Byline: Sterling Meyers, THE WASHINGTON TIMES
University of Maryland professor John Ruppert presented his art students with blowtorches, scrap metal and giant molds - supplies to create sculptures sometimes too big and too earthy for the indoors. Mr. Ruppert and the other artists wore leather bibs, plastic helmets and face shields while pouring molten metal into molds on Saturday. "We all look like evil warriors," he said.
He told these "industrial" artists: "If anyone wants to participate in the iron pour, they have to come with their own iron."
Students brought broken radiators and other scraps on campus to shovel into furnaces that are fueled by processed coal and reach temperatures of 3200 degrees.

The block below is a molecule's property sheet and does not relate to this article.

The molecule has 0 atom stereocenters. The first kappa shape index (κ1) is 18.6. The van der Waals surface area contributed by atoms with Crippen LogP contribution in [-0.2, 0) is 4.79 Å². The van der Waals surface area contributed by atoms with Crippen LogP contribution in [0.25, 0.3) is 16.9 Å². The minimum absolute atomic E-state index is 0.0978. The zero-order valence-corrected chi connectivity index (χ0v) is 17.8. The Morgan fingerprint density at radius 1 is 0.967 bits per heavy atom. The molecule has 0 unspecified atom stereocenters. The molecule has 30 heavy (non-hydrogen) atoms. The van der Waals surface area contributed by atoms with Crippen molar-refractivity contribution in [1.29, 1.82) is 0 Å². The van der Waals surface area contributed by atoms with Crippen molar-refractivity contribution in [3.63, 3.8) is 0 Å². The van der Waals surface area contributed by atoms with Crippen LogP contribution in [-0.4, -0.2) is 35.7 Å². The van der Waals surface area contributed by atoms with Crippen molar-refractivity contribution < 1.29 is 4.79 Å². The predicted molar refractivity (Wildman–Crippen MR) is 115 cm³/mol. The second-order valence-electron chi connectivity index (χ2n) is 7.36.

Once a semester, Mr. Ruppert and professor Steve Jones bring together students, professors and enthusiasts to pool their talents.
"It takes a lot of human effort," Mr. Ruppert said. "It's a community-building event because everyone works together."
He said the group poured 20 to 30 molds weighing from 10 to 1,000 pounds. Almost 60 spectators and participants were at the sculpture yard during the daylong event.
Mr. Ruppert, chairman of the university's art department, and students in his metal-casting class prepared a week in advance. The students learn to build molds out of sand and to cast objects from materials such as aluminum, bronze, iron and copper.
Artists occasionally break out a piece of the mold and are surprised with the hardened result, Mr. Ruppert said. …